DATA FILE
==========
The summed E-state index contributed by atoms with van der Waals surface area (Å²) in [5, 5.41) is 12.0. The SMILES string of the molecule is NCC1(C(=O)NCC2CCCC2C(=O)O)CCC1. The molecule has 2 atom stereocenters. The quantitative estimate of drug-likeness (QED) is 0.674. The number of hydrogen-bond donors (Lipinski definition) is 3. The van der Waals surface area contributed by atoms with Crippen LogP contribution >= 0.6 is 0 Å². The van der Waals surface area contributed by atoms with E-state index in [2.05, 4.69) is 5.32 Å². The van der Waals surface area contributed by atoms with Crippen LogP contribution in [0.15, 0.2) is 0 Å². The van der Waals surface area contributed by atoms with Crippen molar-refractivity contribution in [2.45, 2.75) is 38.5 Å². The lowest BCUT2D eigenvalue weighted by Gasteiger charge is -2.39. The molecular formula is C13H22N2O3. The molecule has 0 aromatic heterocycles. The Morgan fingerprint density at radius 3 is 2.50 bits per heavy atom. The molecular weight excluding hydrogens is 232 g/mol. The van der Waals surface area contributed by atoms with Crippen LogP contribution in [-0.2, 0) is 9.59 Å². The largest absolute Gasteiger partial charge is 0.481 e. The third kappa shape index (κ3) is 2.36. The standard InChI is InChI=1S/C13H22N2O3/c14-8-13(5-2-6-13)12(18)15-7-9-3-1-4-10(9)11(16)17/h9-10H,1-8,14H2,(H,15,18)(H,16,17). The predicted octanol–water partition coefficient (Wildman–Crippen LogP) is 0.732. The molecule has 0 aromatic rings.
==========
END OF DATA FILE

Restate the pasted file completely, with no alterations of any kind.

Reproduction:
The summed E-state index contributed by atoms with van der Waals surface area (Å²) in [5, 5.41) is 12.0. The SMILES string of the molecule is NCC1(C(=O)NCC2CCCC2C(=O)O)CCC1. The molecule has 2 atom stereocenters. The quantitative estimate of drug-likeness (QED) is 0.674. The number of hydrogen-bond donors (Lipinski definition) is 3. The van der Waals surface area contributed by atoms with Crippen LogP contribution >= 0.6 is 0 Å². The van der Waals surface area contributed by atoms with E-state index in [2.05, 4.69) is 5.32 Å². The van der Waals surface area contributed by atoms with Crippen LogP contribution in [0.15, 0.2) is 0 Å². The van der Waals surface area contributed by atoms with Crippen molar-refractivity contribution in [2.45, 2.75) is 38.5 Å². The lowest BCUT2D eigenvalue weighted by Gasteiger charge is -2.39. The molecular formula is C13H22N2O3. The molecule has 0 aromatic heterocycles. The Morgan fingerprint density at radius 3 is 2.50 bits per heavy atom. The molecular weight excluding hydrogens is 232 g/mol. The van der Waals surface area contributed by atoms with Crippen LogP contribution in [-0.2, 0) is 9.59 Å². The largest absolute Gasteiger partial charge is 0.481 e. The third kappa shape index (κ3) is 2.36. The standard InChI is InChI=1S/C13H22N2O3/c14-8-13(5-2-6-13)12(18)15-7-9-3-1-4-10(9)11(16)17/h9-10H,1-8,14H2,(H,15,18)(H,16,17). The predicted octanol–water partition coefficient (Wildman–Crippen LogP) is 0.732. The molecule has 0 aromatic rings.